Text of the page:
20. Huang, B.; Bartholomew, C. H.; Smith, S. J.; Woodfield, B. F., Facile solvent-deficient synthesis of mesoporous g-alumina with controlled pore structures. Micropor. Mesopor. Mater. 2013, 165, 70-78.

21. Hancock, J. M.; Rankin, W. M.; Hammad, T. M.; Salam, J. K.; Chesnel, K.; Harrison, R. G., Optical and magnetic properties of ZnO nanoparticles doped with Co, Ni, and Mn and synthesized at low temperature. J. Nanosci. Nanotech. 2013.

22. Brunner, K. M.; Harper, G. E.; Keyvanloo, K.; Woodfield, B. F.; Barthalemew, C. H.; Hecker, W. C., Synthesis and Performance of Novel Iron Fischer-Tropsch Catalyst Prepared by Solvent Deficient Precipitation (SDP). Chem. Cat. 2013.

23. Boerio-Goates, J.; Smith, S. J.; Liu, S.; Lang, B. E.; Li, G.; Woodfield, B. F.; Navrotsky, A., Characterization of Surface Defect Sites on Bulk and Nanophase Anatase and Rutile TiO2 by Low-Temperature Specific Heat. J. Phys. Chem. C 2013, 117 (9), 4544-4550.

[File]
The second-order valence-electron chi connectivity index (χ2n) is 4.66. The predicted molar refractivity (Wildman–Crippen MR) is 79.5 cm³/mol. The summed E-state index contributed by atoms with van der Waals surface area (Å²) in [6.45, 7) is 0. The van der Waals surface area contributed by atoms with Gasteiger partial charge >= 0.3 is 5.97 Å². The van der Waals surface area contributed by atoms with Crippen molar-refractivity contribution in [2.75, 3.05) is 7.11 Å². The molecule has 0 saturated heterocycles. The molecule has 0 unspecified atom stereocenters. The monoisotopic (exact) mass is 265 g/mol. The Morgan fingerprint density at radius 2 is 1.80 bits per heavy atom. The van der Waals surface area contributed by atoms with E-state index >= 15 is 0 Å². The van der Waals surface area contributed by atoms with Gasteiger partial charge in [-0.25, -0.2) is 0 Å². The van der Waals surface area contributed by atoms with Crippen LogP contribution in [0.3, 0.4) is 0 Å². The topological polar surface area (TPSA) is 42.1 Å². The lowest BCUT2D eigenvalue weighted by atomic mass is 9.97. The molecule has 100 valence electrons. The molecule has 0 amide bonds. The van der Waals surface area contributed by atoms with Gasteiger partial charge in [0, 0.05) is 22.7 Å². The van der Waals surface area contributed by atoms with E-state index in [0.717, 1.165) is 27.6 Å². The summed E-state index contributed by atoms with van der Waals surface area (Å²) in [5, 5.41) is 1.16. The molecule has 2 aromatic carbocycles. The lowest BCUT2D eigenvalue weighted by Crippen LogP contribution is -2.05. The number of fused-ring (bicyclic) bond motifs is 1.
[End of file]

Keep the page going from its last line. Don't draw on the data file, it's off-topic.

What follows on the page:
24. Smith, S. J.; Page, K.; Kim, H.; Campbell, B. J.; Boerio-Goates, J.; Woodfield, B. F., Novel synthesis and structural analysis of ferrihydrite. Inorg. Chem. 2012, 51 (11), 6421-6424.

25. Shi, Q.; Boerio-Goates, J.; Woodfield, K.; Rytting, M.; Pulispher, K.; Spencer, E. C.; Ross, N.; Navrotsky, A.; Woodfield, B. F., Heat Capacity Studies of Surface Water Confined on Cassiterite (SnO2) Nanoparticles. J. Phys. Chem. C 2012, 116, 3910-3917.

26. Snow, C. L.; Martineau, L. N.; Hilton, R. J.; Brown, S.; Farrer, J.; Boerio-Goates, J.; Woodfield, B. F.; Watt, R. K., Ferritin iron mineralization proceeds by different mechanisms in MOPS and imidazole buffers. J. Inorg. Biochem. 2011, 105 (7), 972-977.

27. Bartholomew, C. H.; Woodfield, B. F.; Huang, B.; Olsen, R. E.; Astle, L. Method for making highly porous, stable metal oxide with a controlled pore structure. WO2011119638A2, 2011.